While on the subject of simple spark transmitters, there are a couple of similar historic devices worthy of mention. It was known by 1908 that the type of spark greatly influenced the amount and purity of the RF produced. This is because, after the initial half cycle of RF, the ionised air in the spark gap damps the free oscillations in the tuned aerial circuit, and it was reasoned that it would be better to quench the spark after the initial discharge and so isolate the aerial circuit from the damping influence of the spark. Various methods were used with success. These included blowing the spark with a blast of high pressure air, using multiple small spark gaps in series with cooling insulators immediately adjacent to them, and using a rapidly rotating toothed wheel as one of the spark electrodes. This latter produced a pleasant and high pitched “singing note” on reception, and was known as the “Singing Spark”. If the wheel was rotated fast enough and the wheel had enough teeth, the singing note could be taken above the range of audibility and nearly pure CW could be produced, though this wasn’t much use for sending Morse when they only had envelope detectors in their receivers. It did however inspire the first attempts at the transmission of voice, and this was achieved by connecting a carbon microphone in series with either the aerial or the earth. I have tried this technique with a simple single valve oscillator and it certainly works, although the depth of modulation with an old GPO type microphone was only about 10%.

It had long been known that an electric arc, as was used in theatre spot lights and search lights, had a negative resistance characteristic, i.e., the more current put into the arc, the lower was the voltage across it, and attempts were made to use this as a generator of pure Hertzian waves. However, the maximum frequency which could be generated using the ordinary carbon electrodes was a high audio frequency. It was left to Poulsen in 1917 to generate higher frequencies, and this he did in a rather precarious manner by striking the arc not in air but in a hydro-carbon vapour. With the later addition of a transverse magnetic field and water cooled copper electrodes he eventually generated significant amounts of RF power up to 100 kHz. Poulsen arcs almost replaced the fledgling vacuum tube generators for a year or two as high power single frequency RF carrier wave sources. In fact many of the early experiments in modulating carrier waves with voice were conducted using Poulsen arcs.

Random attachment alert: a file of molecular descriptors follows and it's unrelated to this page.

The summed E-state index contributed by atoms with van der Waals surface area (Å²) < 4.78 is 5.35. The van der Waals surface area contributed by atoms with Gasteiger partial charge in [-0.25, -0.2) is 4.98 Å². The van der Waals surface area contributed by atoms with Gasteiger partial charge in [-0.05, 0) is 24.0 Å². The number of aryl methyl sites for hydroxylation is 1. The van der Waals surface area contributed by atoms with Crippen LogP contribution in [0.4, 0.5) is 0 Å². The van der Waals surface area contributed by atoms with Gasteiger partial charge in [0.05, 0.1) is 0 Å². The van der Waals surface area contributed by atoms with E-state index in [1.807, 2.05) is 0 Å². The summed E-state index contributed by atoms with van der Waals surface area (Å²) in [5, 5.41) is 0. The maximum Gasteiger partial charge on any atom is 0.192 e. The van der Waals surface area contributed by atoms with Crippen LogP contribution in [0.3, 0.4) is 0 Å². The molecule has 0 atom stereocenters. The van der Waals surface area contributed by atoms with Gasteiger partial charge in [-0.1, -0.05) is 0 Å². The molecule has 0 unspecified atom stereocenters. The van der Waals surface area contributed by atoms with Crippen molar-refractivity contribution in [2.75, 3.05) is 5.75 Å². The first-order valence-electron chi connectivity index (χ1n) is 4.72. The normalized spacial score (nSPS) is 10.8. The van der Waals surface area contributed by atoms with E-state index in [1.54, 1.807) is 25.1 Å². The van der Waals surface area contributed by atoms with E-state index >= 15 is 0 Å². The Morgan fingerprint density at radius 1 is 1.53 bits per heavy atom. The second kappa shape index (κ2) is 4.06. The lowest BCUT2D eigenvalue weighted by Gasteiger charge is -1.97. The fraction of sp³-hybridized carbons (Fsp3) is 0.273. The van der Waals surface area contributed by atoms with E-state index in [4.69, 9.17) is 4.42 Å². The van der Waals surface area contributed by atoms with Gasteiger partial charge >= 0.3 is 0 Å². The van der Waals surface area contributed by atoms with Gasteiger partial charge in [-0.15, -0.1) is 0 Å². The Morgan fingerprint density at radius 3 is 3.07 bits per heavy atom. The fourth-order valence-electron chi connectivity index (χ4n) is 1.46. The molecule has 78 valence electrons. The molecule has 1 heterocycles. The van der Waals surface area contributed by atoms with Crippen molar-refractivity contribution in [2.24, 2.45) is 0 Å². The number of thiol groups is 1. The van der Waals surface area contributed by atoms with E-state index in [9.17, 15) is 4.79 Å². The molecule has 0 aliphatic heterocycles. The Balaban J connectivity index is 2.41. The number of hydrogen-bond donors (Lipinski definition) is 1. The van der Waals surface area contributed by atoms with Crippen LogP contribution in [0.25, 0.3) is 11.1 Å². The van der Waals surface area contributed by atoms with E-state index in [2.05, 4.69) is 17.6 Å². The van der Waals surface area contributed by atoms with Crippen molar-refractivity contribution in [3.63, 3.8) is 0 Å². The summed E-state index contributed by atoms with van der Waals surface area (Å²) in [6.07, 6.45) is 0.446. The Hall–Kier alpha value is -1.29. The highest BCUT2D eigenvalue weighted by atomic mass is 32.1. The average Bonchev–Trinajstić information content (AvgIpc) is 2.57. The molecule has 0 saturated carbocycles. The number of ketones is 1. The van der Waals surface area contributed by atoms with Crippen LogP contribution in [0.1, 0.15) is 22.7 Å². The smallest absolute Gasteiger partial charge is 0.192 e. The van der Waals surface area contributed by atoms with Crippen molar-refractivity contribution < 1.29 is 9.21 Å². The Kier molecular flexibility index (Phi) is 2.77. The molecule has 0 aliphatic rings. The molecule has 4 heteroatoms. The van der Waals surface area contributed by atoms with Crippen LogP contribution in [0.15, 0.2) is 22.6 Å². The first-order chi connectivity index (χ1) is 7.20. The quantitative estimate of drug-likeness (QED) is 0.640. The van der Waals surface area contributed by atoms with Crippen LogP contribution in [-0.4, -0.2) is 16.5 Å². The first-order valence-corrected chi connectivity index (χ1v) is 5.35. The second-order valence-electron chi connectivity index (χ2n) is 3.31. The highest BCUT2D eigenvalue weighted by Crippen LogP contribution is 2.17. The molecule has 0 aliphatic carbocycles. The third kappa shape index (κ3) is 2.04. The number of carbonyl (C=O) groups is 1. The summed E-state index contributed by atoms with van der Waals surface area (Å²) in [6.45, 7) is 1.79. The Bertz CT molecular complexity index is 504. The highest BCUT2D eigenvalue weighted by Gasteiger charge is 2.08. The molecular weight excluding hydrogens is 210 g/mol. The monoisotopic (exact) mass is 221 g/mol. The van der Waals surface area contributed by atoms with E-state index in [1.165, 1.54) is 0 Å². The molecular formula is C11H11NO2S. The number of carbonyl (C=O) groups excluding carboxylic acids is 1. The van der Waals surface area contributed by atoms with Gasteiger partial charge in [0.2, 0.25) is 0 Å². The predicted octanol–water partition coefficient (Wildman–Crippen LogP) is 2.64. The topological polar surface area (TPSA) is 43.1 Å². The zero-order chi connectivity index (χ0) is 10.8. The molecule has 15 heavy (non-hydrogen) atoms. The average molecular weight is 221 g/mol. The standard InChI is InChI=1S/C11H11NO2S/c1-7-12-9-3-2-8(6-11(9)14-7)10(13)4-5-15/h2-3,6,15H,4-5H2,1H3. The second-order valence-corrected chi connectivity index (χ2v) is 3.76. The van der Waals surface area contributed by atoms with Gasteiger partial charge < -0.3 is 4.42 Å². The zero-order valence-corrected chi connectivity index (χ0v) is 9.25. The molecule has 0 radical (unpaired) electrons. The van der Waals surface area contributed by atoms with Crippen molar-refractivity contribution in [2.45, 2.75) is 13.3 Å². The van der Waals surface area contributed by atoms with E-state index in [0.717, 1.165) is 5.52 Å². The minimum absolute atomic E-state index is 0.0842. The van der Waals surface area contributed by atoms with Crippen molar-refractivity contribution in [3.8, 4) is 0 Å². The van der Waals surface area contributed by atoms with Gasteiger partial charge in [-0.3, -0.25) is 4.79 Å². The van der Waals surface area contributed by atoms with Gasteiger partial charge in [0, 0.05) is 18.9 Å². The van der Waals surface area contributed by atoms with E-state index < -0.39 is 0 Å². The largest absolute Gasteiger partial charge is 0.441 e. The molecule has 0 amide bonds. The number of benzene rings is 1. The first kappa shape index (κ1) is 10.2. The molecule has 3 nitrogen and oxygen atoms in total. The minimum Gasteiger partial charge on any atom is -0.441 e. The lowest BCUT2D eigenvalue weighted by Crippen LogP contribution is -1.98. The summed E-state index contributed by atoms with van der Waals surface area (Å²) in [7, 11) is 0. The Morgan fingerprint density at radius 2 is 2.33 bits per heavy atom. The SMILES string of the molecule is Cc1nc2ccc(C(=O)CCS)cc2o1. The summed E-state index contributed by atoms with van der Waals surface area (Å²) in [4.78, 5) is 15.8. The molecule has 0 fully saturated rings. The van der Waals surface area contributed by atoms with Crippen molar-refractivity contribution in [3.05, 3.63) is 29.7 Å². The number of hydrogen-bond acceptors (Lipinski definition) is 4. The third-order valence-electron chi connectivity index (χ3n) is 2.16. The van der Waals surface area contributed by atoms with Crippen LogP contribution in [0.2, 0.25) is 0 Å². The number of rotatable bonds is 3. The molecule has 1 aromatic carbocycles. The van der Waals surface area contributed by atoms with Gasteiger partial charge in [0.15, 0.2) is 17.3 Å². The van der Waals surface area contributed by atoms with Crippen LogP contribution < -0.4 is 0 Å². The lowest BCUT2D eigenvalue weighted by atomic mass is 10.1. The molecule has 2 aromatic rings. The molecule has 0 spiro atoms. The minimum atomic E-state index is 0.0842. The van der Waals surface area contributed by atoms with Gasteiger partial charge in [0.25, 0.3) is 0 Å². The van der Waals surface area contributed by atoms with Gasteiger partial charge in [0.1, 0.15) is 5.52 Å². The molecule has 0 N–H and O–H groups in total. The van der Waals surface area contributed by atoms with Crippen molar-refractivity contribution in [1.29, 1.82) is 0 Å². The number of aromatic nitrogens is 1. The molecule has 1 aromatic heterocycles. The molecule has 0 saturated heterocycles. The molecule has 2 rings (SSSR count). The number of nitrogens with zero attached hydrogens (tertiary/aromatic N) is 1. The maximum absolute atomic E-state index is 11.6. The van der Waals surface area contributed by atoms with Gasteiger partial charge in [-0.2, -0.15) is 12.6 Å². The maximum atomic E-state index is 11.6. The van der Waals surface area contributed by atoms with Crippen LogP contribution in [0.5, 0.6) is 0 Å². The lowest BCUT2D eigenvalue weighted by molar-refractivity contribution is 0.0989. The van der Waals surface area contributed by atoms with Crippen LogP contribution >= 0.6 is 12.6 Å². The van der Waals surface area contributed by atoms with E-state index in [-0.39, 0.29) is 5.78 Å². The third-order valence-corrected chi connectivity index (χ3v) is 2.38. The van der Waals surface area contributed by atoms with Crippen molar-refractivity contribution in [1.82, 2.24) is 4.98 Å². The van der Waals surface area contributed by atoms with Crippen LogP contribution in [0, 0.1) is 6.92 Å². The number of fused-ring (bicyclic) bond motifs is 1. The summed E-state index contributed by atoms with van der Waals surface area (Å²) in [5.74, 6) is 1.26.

Another successful technique for producing really high power RF, in the order of tens of kilo watts was the multi-pole high speed alternator. Some of these machines had up to 600 poles, were 6 feet in diameter and rotated at several thousand RPM, but their use was fairly short lived and they were soon overtaken by the constantly improving performance of high power vacuum tubes. Even to-day, there seems to be no substitute for the thermionic vacuum tube for powers of over about 100 kW at frequencies above a Megahertz.

In the next part I will describe the start of thermionics and solid state detectors.


                John  G0NVZ